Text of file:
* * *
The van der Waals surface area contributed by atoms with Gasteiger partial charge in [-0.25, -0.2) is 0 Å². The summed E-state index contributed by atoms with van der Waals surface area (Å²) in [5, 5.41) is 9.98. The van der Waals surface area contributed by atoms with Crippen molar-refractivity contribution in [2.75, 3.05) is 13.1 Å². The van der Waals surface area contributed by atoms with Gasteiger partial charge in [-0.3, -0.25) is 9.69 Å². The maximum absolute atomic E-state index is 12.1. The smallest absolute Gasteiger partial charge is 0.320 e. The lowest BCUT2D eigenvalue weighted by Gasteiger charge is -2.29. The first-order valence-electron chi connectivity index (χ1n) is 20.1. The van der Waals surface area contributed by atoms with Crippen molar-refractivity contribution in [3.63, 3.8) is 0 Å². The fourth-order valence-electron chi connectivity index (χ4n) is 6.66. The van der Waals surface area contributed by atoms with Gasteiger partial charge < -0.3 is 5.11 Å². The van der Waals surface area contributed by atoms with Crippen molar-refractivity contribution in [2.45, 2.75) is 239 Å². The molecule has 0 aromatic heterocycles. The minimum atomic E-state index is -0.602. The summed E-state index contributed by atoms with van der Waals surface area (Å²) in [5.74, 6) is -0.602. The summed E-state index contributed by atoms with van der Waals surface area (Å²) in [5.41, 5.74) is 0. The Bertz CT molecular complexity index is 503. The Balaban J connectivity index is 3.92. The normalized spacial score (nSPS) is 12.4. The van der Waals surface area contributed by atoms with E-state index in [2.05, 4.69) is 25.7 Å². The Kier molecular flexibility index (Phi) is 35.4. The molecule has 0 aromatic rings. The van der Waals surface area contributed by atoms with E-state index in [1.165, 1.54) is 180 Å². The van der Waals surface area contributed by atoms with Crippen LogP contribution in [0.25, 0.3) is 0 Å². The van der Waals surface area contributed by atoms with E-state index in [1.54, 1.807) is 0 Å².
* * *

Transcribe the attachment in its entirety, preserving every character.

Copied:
The van der Waals surface area contributed by atoms with Gasteiger partial charge in [-0.25, -0.2) is 0 Å². The summed E-state index contributed by atoms with van der Waals surface area (Å²) in [5, 5.41) is 9.98. The van der Waals surface area contributed by atoms with Crippen molar-refractivity contribution in [2.75, 3.05) is 13.1 Å². The van der Waals surface area contributed by atoms with Gasteiger partial charge in [-0.3, -0.25) is 9.69 Å². The maximum absolute atomic E-state index is 12.1. The smallest absolute Gasteiger partial charge is 0.320 e. The lowest BCUT2D eigenvalue weighted by Gasteiger charge is -2.29. The first-order valence-electron chi connectivity index (χ1n) is 20.1. The van der Waals surface area contributed by atoms with Crippen molar-refractivity contribution in [3.63, 3.8) is 0 Å². The fourth-order valence-electron chi connectivity index (χ4n) is 6.66. The van der Waals surface area contributed by atoms with Gasteiger partial charge < -0.3 is 5.11 Å². The van der Waals surface area contributed by atoms with Crippen molar-refractivity contribution in [2.45, 2.75) is 239 Å². The molecule has 0 aromatic heterocycles. The minimum atomic E-state index is -0.602. The summed E-state index contributed by atoms with van der Waals surface area (Å²) in [5.74, 6) is -0.602. The summed E-state index contributed by atoms with van der Waals surface area (Å²) in [5.41, 5.74) is 0. The Bertz CT molecular complexity index is 503. The Balaban J connectivity index is 3.92. The normalized spacial score (nSPS) is 12.4. The van der Waals surface area contributed by atoms with E-state index in [2.05, 4.69) is 25.7 Å². The Kier molecular flexibility index (Phi) is 35.4. The molecule has 0 aromatic rings. The van der Waals surface area contributed by atoms with E-state index in [1.165, 1.54) is 180 Å². The van der Waals surface area contributed by atoms with Crippen LogP contribution in [0.25, 0.3) is 0 Å². The van der Waals surface area contributed by atoms with E-state index in [1.54, 1.807) is 0 Å².